Monday, 23 November 2015

#AMREADING Per Petterson, I REFUSE. Spinning a coin in the asylum.

  • On medication. As long as I remembered to take my pills, one day slid nicely into another. If I don’t take my medication, panic sets in. I cry. I hold my mouth wide open, the noise wasn’t as loud then, and the air flowed easier in and out, and I didn’t groan as much.
  • The helicopter ride to the hospital: The sky wasn’t as blue up there as it was when you were down on the ground looking up. It was greyer, more indeterminate, more undefined.
  • In the hospital. There was a phone booth with Plexiglass walls. You couldn’t hear the person on the phone crying behind those sound proof walls, but you suspected it, you almost heard the silent gasp before the wails begin. You saw a man’s mouth open without a sound and it was wide and dark as a deep dish.
  • Do I or don’t I visit my friend in hospital? A Proustian description of a coin toss.He spun the coin into the air, and it rose and rose until it hung there up beneath the ceiling and was spinning and didn’t want to come down…It was whistling and flashing and wouldn’t come down, it was Newton suspended…Everything was frozen and then the Krone began to fall, slowly at first and then faster and faster…and Jim’s hand was a funnel, a glove, and he grabbed the coin from the air…and closed his hand around it and held it for a moment before slapping it against the back of his left hand and stood still.  He stared at this hand. Then he raised it slowly. “Tails,” he said.

Monday, 16 November 2015

Kafka's parents

Marriage is certainly the clearest proof of self-liberation and independence [from one’s family]. It would give me a family of my own – the highest of all achievements in my opinion, and indeed your highest achievement. It would make me your equal. All the old and new embarrassments and your tyranny would be no more than past history then. That would be like a fairy tale, and that is what makes it questionable. It is too great an achievement to be attainable. I would be like a captive who had intentions not only to flee, which might be attainable, but who intended at the same time to remodel his prison and make it into a pleasure dome. But when he flees he cannot remodel it, and if he wants to remodel it, he cannot flee.

If I want to free myself from my particularly unhappy relationship with you and become independent, I must achieve something that has, if possible, nothing whatsoever to do with you. Marriage is the greatest achievement and offers an honourable way to become independent, but it is also most closely associated with you. To escape in this manner has an element of madness about it, and every attempt therefore carries a penalty…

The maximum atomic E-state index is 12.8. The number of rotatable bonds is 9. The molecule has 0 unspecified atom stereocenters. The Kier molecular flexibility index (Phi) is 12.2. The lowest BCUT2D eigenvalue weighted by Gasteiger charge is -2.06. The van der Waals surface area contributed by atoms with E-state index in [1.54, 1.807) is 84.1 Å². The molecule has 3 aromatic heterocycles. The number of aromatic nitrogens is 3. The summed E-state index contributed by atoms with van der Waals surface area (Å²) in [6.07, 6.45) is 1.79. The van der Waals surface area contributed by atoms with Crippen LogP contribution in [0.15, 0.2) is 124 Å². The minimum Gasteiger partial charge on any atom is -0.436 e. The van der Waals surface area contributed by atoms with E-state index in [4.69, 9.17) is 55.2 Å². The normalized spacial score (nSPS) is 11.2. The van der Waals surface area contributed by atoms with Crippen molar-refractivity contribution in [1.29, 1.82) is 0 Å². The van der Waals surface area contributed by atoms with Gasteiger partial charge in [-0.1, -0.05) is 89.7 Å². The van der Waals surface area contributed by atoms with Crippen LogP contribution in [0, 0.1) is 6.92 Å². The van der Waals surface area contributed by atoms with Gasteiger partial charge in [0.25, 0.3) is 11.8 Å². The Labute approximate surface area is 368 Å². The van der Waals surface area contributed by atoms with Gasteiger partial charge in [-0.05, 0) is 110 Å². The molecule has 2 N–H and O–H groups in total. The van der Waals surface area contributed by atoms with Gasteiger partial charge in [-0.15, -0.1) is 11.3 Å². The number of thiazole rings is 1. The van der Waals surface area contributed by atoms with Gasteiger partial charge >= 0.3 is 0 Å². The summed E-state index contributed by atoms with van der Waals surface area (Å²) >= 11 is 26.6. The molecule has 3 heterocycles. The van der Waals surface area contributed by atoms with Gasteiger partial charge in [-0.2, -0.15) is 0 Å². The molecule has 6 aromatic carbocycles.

The way things are between us blocks my way to marriage, because it is your most personal area of engagement. Sometimes I imagine a map of the world laid out before me, and you lying stretched across it. Then I have the feeling that the only areas feasible for me to inhabit are those you do not cover, those that are outside your reach. That is, roughly, my idea of your greatness. There are not many or very comfortable areas left, and marriage is among the areas [covered by you]…

Your marriage offered me in many ways an exemplary model, exemplary in loyalty, mutual support, and number of children. Even after the children grew up and increasingly disturbed the peace, your marriage remained untouched in its essence.  It may have been exactly this example that developed in me a high opinion of marriage. There were other reasons that made me powerless to realize my own desire to marry. They had to do with your relationship to your children, and that’s what this whole letter is about. 

(Source: Letter to my Father, text on; my translation. Image: slidesharecdn)

Thursday, 12 November 2015


Richard Ford revives Frank Bascombe’s character for these linked novellas about the aftermath of Hurricane Sandy, failed marriages, and fraying friendships.

He looks at the devastation caused by the hurricane and sees a palpable ghostly image to put back what was. People have lost their belongings, and Frank himself feels that life is a matter of gradual subtraction. You arrive at a solider, more-nearly-perfect essence. It’s the same with language: A reserve of fewer, better words would help.